Have you ever played a series that you wish was better because the concept seems so great? Every now and then I get that feeling while playing a game for review. A series like Agarest War, in which you play multiple generations of heroes within the same RPG, seems like such a unique concept that I couldn't help but be intrigued when I first heard about it. Sadly, I played Record of Agarest War Zero and was less than impressed by the final product. I came into Record of Agarest War 2 hoping that the series would finally show its true colors and redeem itself, but alas it wasn't to be.
Things start, as they often do in RPGs, with a barely explained climactic event that changes the entire world. The main character, Weiss, has taken up a magical sword and killed a God. Putting a sword through a God is apparently like splitting an atom because it causes a gigantic explosive flash of light which simultaneously causes large spread panic and deleterious effects in some of the planet's human-like guardian races. It also gives Weiss convenient amnesia. He soon meets Eva, who tells him that he is doomed to become the vessel of the God he has slaughtered in order to maintain the balance, and that his time in this realm is shortened because of it. In fact, his time is so short that he can't possibly fulfil his destiny within a single lifetime, so while he hunts down demons to bring back the fallen God he must also find three maidens who are willing to sacrifice themselves in order to help him bring on the next generation to share his burden.
Animations during conversations are minimal, and the Japanese dub is the only option, so you're mostly stuck reading the dialogue and won't notice the subtle facial changes that demonstrate the emotions of the characters. I think the main reason that the Agarest War series has never really enthralled me is that playing through multiple generations, which seems like an interesting idea at first, actually means that you have less face time with each character, and so there's less character development as a result. Once you take out the connection with characters in a game's story then you're just watching general events happen in a world you have been given no reason to care about. The end result is a story that's interesting, but not one that makes you feel compelled to play the game just to see it reach its climax, which is unfortunate because it means there's little incentive to work through the more difficult fights and grinding that comes with Record of Agarest War 2.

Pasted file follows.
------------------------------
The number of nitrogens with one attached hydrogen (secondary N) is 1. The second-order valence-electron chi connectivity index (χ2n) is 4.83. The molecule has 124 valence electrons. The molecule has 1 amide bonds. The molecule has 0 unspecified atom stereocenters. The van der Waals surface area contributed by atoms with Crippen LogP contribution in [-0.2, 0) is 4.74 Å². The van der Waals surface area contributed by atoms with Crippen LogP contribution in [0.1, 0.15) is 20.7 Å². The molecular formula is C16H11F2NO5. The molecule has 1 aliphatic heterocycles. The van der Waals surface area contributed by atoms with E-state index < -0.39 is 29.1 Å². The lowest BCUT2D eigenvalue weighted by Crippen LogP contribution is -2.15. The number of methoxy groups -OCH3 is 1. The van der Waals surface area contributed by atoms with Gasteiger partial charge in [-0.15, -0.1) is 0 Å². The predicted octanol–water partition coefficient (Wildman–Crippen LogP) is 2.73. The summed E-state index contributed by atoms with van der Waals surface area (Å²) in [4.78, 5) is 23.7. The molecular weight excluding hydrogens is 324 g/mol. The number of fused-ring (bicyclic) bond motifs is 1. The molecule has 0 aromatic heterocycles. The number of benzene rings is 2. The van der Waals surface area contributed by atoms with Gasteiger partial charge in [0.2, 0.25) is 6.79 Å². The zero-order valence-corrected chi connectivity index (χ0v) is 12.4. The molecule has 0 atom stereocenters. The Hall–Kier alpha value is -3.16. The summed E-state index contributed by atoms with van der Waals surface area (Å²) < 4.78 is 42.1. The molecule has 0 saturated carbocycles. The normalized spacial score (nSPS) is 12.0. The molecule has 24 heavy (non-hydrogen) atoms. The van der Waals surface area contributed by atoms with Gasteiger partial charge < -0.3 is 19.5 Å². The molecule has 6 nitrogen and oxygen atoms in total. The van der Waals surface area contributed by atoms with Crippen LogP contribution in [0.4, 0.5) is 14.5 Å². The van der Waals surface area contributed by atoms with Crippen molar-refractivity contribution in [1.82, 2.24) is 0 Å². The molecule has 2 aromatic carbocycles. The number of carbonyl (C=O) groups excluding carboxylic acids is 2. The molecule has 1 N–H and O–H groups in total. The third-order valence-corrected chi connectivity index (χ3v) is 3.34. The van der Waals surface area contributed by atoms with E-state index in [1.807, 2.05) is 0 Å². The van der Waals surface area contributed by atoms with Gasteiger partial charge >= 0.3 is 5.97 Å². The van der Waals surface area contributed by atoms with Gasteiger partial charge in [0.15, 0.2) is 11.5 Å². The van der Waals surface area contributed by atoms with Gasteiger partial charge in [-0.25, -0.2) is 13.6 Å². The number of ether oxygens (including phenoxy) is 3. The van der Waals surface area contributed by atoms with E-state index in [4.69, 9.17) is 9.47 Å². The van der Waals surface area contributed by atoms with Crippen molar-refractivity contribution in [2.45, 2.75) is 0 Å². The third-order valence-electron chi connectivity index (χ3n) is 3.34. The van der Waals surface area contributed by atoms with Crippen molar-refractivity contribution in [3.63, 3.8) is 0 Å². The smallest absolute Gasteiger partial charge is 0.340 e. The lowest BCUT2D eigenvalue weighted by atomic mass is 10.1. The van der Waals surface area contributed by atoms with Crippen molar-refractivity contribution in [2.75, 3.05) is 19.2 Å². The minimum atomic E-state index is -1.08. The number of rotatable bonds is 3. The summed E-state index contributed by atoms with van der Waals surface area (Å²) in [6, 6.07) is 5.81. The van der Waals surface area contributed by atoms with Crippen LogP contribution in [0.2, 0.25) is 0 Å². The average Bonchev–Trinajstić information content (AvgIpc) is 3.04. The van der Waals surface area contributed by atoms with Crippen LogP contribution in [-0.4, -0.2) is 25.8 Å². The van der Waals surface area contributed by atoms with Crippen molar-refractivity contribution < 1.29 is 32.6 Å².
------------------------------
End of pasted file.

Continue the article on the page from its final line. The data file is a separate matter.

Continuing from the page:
Everything in the game just seems designed to eat up your time. It's like some nefarious scheme to make sure us nerds don't accomplish anything of meaning before we die. I don't mind the odd grind now and then, and I actually like it when a game I enjoy takes a long time to play through, but Record of Agarest War 2 doesn't fit the bill in this respect. The strange part is that if I compared this game to something I liked more, such as the Persona series, there are probably a comparable number of hours spent fighting in the two series, but the minimal exploration in Record of Agarest War 2 makes it feel more like a chore than anything else. There's a world map to walk around on in this sequel, but in most RPGs world maps act as the gateways to more detailed areas for you to explore. In Record of Agarest War 2 those more detailed areas never come. Instead, you travel from event marker to event marker on the world map without exploring all of the cities you're supposedly visiting.
The best example of how grindtastic this game can get is the equipment. Equipment rarely ever just drops for you, and the item shop in the one town you can actually explore doesn't get anything new in stock until you make it yourself, so if you want new equipment on a regular basis you'll have to delve into the synthesis system. Unfortunately, obtaining more patterns involves completing commissions at the hunters guild, which almost always means killing a certain number of enemies at each area you visit (always more than you'd be killing just to pass through), which will unlock a further three or four commissions. These will then give you random rewards which will sometimes be new items to synthesize, which will in turn require their own ingredients.